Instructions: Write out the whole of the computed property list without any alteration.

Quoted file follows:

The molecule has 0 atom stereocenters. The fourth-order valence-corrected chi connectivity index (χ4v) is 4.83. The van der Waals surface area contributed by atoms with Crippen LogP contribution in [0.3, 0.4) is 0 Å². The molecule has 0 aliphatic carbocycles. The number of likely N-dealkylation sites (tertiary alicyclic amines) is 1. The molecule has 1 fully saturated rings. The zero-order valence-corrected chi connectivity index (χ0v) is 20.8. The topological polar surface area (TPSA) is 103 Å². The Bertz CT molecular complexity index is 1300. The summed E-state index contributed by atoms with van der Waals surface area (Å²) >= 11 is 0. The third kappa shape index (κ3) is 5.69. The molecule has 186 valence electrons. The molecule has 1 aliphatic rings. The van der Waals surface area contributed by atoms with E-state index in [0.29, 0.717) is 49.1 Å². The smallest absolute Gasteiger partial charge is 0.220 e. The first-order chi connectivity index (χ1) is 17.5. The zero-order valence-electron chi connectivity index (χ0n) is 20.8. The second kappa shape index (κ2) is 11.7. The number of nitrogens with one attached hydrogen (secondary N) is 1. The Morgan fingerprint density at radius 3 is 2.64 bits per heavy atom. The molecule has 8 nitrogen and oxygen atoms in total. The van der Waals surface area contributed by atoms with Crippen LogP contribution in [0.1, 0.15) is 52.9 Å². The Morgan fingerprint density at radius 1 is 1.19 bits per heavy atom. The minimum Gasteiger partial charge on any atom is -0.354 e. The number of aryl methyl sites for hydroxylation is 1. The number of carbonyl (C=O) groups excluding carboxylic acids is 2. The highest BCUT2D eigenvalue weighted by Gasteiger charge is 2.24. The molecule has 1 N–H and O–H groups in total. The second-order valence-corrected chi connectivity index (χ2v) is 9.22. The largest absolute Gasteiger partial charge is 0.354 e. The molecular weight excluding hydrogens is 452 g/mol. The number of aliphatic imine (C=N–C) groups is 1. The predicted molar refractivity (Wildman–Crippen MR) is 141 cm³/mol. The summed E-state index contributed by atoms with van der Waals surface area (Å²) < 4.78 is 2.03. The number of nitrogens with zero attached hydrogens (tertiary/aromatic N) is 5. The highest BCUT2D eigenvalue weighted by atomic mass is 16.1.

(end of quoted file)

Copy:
The molecule has 0 atom stereocenters. The fourth-order valence-corrected chi connectivity index (χ4v) is 4.83. The van der Waals surface area contributed by atoms with Crippen LogP contribution in [0.3, 0.4) is 0 Å². The molecule has 0 aliphatic carbocycles. The number of likely N-dealkylation sites (tertiary alicyclic amines) is 1. The molecule has 1 fully saturated rings. The zero-order valence-corrected chi connectivity index (χ0v) is 20.8. The topological polar surface area (TPSA) is 103 Å². The Bertz CT molecular complexity index is 1300. The summed E-state index contributed by atoms with van der Waals surface area (Å²) >= 11 is 0. The third kappa shape index (κ3) is 5.69. The molecule has 186 valence electrons. The molecule has 1 aliphatic rings. The van der Waals surface area contributed by atoms with E-state index in [0.29, 0.717) is 49.1 Å². The smallest absolute Gasteiger partial charge is 0.220 e. The first-order chi connectivity index (χ1) is 17.5. The zero-order valence-electron chi connectivity index (χ0n) is 20.8. The second kappa shape index (κ2) is 11.7. The number of nitrogens with one attached hydrogen (secondary N) is 1. The Morgan fingerprint density at radius 3 is 2.64 bits per heavy atom. The molecule has 8 nitrogen and oxygen atoms in total. The van der Waals surface area contributed by atoms with Crippen LogP contribution in [0.1, 0.15) is 52.9 Å². The Morgan fingerprint density at radius 1 is 1.19 bits per heavy atom. The minimum Gasteiger partial charge on any atom is -0.354 e. The number of aryl methyl sites for hydroxylation is 1. The number of carbonyl (C=O) groups excluding carboxylic acids is 2. The highest BCUT2D eigenvalue weighted by Gasteiger charge is 2.24. The molecule has 1 N–H and O–H groups in total. The second-order valence-corrected chi connectivity index (χ2v) is 9.22. The largest absolute Gasteiger partial charge is 0.354 e. The molecular weight excluding hydrogens is 452 g/mol. The number of aliphatic imine (C=N–C) groups is 1. The predicted molar refractivity (Wildman–Crippen MR) is 141 cm³/mol. The summed E-state index contributed by atoms with van der Waals surface area (Å²) < 4.78 is 2.03. The number of nitrogens with zero attached hydrogens (tertiary/aromatic N) is 5. The highest BCUT2D eigenvalue weighted by atomic mass is 16.1.